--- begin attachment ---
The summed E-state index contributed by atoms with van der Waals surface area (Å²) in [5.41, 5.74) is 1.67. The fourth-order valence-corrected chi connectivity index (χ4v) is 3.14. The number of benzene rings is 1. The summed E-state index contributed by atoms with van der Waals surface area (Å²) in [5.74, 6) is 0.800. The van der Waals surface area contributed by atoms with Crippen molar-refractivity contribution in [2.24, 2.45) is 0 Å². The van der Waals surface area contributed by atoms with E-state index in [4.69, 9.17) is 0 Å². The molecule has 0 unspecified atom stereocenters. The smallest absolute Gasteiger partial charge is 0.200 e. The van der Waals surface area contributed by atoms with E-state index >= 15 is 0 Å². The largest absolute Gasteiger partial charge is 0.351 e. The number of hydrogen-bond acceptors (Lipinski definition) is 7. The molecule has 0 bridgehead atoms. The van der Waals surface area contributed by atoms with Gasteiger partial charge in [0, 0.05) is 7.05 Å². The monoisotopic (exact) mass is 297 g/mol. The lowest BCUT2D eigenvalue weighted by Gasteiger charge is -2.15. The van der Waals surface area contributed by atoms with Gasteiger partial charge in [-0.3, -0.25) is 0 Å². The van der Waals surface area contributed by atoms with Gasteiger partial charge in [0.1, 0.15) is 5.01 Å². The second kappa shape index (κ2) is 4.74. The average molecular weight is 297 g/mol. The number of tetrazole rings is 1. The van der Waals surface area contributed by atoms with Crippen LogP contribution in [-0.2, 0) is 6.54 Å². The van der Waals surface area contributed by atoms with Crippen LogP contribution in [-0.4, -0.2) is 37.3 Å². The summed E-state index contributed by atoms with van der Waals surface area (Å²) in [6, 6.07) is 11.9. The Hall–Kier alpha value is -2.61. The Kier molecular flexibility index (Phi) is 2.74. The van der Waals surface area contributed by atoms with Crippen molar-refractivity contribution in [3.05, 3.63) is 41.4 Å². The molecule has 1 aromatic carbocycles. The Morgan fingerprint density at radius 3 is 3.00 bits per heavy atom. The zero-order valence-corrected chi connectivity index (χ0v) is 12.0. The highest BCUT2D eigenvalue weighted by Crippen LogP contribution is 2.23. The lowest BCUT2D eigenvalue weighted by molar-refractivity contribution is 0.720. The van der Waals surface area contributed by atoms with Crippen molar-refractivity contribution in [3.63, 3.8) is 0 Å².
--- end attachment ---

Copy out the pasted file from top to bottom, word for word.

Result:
The summed E-state index contributed by atoms with van der Waals surface area (Å²) in [5.41, 5.74) is 1.67. The fourth-order valence-corrected chi connectivity index (χ4v) is 3.14. The number of benzene rings is 1. The summed E-state index contributed by atoms with van der Waals surface area (Å²) in [5.74, 6) is 0.800. The van der Waals surface area contributed by atoms with Crippen molar-refractivity contribution in [2.24, 2.45) is 0 Å². The van der Waals surface area contributed by atoms with E-state index in [4.69, 9.17) is 0 Å². The molecule has 0 unspecified atom stereocenters. The smallest absolute Gasteiger partial charge is 0.200 e. The van der Waals surface area contributed by atoms with E-state index >= 15 is 0 Å². The largest absolute Gasteiger partial charge is 0.351 e. The number of hydrogen-bond acceptors (Lipinski definition) is 7. The molecule has 0 bridgehead atoms. The van der Waals surface area contributed by atoms with Gasteiger partial charge in [0, 0.05) is 7.05 Å². The monoisotopic (exact) mass is 297 g/mol. The lowest BCUT2D eigenvalue weighted by Gasteiger charge is -2.15. The van der Waals surface area contributed by atoms with Gasteiger partial charge in [-0.3, -0.25) is 0 Å². The van der Waals surface area contributed by atoms with Gasteiger partial charge in [0.1, 0.15) is 5.01 Å². The second kappa shape index (κ2) is 4.74. The average molecular weight is 297 g/mol. The number of tetrazole rings is 1. The van der Waals surface area contributed by atoms with Crippen LogP contribution in [-0.2, 0) is 6.54 Å². The van der Waals surface area contributed by atoms with Crippen LogP contribution in [-0.4, -0.2) is 37.3 Å². The summed E-state index contributed by atoms with van der Waals surface area (Å²) in [6, 6.07) is 11.9. The Hall–Kier alpha value is -2.61. The Kier molecular flexibility index (Phi) is 2.74. The van der Waals surface area contributed by atoms with Crippen molar-refractivity contribution in [3.05, 3.63) is 41.4 Å². The molecule has 1 aromatic carbocycles. The Morgan fingerprint density at radius 3 is 3.00 bits per heavy atom. The zero-order valence-corrected chi connectivity index (χ0v) is 12.0. The highest BCUT2D eigenvalue weighted by Crippen LogP contribution is 2.23. The lowest BCUT2D eigenvalue weighted by molar-refractivity contribution is 0.720. The van der Waals surface area contributed by atoms with Crippen molar-refractivity contribution in [3.63, 3.8) is 0 Å².